In 2008 Bryan Cranston embodied the hapless, soon-to-be drug lord Walter White, a character that would become a household name the world over. Breaking Bad was one of those shows that raised the bar for everything that came after, just like The Wire or Twin Peaks, it was decade-defining. It also ended in, some would argue, the perfect way after only 5 seasons of relatively modest length, a stunt that only a handful of shows have managed to do before. So unsurprisingly, Sony wanted to prolong the brand that had garnered global adoration and had cemented its place in the annals of TV greatness. Consequently, Better Call Saul was born and here are the top 5 reasons why, in my humble opinion, it surpasses Breaking Bad as one of the best shows ever made.
One of the key themes of Breaking Bad was Walt’s gradual decline from high school teacher and loving family man into extreme criminal and ultimately, a monster. But though the first couple of seasons teased this out nice and slowly, in the latter, the speed of his descent into the abyss increased exponentially and for me, that’s where it started to depart from plausibility. What Better Call Saul has done so well is to retain this measured pace throughout. The opening flash-forward scene in the pilot episode triggers a story-arc that has yet to be fulfilled and we’ve had 5 full seasons since then. But even the smaller narrative arcs span several seasons, such as Jimmy’s (Saul’s legal name) relationship with his brother Chuck or the origins of Mike’s employment under Gus. Additionally, each episode drops on a weekly basis which only enhances the creeping progression of the story, it’s delightfully frustrating but if you have the patience, thoroughly rewarding.
There is a grounded quality running through Better Call Saul that I felt was, by and large, lacking from Breaking Bad, certainly in the later seasons. Sometimes Walt gets away with the most brash and audacious things when in reality he’d have been caught or at least cast under suspicion many times over, especially when his brother-in-law is the one hunting him. There is also a layer of glorification running through Breaking Bad, eulogising Walt’s choices, which I found to further remove the story from authenticity. Not to say there aren’t similar beats in BCS, but because Jimmy’s criminality is far less extreme and he is set-up to be highly street-smart, he can get away with a lot more before it loses credibility. Plus, most of the time, Jimmy isn’t actually breaking the law, he’s simply utilising loopholes and cutting corners to be a good lawyer for his clients. His corruption comes from a place of wanting to help others, not necessarily from greed or selfishness and so he is always reluctant to do the questionable things and when he does, those deeds linger over him long after the fact. Contrastingly, Walt’s criminal actions, driven by pride and a stubborn refusal to be bested, don’t haunt him in the same way. He isn’t retrospectively and continuously affected like Jimmy is, when in reality, there’s little chance Walt could have committed the atrocities he does without being heavily traumatised.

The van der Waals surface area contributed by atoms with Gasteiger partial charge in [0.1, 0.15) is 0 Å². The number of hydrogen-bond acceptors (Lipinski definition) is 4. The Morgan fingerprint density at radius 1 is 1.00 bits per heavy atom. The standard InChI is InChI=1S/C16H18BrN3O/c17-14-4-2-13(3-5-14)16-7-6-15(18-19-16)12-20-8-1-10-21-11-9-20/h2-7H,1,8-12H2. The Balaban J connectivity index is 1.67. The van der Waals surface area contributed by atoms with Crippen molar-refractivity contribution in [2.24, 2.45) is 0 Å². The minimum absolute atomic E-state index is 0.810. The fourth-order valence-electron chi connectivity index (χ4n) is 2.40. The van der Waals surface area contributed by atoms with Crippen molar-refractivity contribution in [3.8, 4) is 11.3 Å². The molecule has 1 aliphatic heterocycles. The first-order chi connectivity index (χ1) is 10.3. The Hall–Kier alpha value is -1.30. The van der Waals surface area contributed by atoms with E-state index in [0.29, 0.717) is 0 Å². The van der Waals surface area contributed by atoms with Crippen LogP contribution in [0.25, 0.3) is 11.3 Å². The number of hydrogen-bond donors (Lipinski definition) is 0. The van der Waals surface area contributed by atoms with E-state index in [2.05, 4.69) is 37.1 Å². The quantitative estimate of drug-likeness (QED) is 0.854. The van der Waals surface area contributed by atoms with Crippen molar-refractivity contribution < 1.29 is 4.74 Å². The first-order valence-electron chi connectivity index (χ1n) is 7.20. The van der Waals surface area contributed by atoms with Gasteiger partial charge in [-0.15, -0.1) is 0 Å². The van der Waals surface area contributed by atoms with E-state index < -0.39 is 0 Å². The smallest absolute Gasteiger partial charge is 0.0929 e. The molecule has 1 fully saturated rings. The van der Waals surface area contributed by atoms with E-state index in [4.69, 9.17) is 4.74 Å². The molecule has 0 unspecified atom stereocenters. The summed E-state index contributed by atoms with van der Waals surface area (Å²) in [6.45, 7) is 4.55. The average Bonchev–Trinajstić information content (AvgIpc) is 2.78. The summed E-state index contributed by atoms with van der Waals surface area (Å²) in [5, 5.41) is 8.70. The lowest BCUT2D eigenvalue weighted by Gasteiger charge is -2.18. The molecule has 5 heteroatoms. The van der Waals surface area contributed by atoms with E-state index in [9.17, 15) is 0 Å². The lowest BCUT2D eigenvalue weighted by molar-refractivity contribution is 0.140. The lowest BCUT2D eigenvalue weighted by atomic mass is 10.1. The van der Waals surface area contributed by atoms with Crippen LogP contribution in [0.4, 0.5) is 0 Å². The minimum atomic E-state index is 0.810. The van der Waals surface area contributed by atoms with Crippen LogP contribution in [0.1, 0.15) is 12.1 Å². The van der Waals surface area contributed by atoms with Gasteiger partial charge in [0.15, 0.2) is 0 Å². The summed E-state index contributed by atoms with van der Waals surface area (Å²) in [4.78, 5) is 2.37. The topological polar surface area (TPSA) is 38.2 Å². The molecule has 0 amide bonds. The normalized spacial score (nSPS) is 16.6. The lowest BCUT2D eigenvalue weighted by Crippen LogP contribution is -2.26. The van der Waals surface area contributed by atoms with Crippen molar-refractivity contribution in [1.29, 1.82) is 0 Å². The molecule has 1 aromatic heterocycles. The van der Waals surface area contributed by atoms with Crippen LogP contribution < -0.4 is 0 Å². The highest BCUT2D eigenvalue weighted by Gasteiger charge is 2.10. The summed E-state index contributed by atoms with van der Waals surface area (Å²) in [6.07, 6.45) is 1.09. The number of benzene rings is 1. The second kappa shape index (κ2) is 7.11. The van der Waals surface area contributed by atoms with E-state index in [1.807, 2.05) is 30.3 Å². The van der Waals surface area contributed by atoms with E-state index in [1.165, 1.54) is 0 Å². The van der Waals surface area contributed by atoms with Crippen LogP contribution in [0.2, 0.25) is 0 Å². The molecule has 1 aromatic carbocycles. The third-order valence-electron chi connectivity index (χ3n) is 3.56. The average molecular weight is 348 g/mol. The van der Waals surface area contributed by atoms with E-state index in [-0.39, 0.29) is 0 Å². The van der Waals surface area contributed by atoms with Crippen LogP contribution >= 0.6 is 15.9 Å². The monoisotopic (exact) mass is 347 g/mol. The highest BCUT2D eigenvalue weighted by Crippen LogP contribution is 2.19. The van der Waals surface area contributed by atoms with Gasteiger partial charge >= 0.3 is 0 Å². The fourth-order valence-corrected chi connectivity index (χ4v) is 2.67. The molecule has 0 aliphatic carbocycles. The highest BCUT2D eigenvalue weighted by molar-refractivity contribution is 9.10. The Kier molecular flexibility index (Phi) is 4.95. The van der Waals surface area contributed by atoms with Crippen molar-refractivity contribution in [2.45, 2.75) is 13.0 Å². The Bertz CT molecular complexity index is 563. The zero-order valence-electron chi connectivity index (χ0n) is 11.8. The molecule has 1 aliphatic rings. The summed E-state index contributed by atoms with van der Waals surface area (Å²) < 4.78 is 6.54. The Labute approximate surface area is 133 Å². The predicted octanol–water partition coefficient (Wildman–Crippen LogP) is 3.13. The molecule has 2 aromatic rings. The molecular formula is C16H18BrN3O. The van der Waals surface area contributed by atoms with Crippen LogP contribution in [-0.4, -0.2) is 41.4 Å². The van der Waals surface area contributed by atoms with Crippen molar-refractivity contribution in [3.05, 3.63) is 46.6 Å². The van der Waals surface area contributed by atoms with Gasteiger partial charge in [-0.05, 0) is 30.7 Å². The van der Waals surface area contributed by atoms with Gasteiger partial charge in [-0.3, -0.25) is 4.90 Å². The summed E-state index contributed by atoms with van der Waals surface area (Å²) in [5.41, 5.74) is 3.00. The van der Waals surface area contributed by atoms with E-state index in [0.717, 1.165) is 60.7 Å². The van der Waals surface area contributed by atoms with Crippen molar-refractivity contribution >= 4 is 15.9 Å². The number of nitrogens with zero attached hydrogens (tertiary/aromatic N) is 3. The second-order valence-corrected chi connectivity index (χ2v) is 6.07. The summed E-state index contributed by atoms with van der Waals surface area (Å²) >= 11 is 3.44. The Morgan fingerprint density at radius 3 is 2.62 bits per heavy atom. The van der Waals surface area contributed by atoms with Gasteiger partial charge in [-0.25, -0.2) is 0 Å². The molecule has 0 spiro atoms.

This connects fundamentally to the deliberate pacing of the show. Having so much time to spend with these characters across the seasons, allows us to see the complexities and nuance of their behaviours, to understand them on a deeper level. With only five or six main characters, and secondary characters having little-to-no bearing on the plot, everyone of real importance gets acres of screen time and the show revels in placing them in a range of challenging circumstances. Be it Jimmy and Kim’s lives as lawyers-by-day-con-artists-by-night, Mike’s dichotomy of family-man-come-hit-man, Gus’ volatile drug war or Nacho’s demeaning servitude as a double agent, we see many sides to each character from a mixture of perspectives, resulting in exquisitely designed backstory, character development and story-arcs. In fairness one of BB’s strengths is its use of peripheral characters and how this supporting landscape shifts from season to season, however, it’s not unjust to say that the majority of supporting characters are rather thinly drawn (there are exceptions of course) in favour of expanding Jesse and Walt’s characters.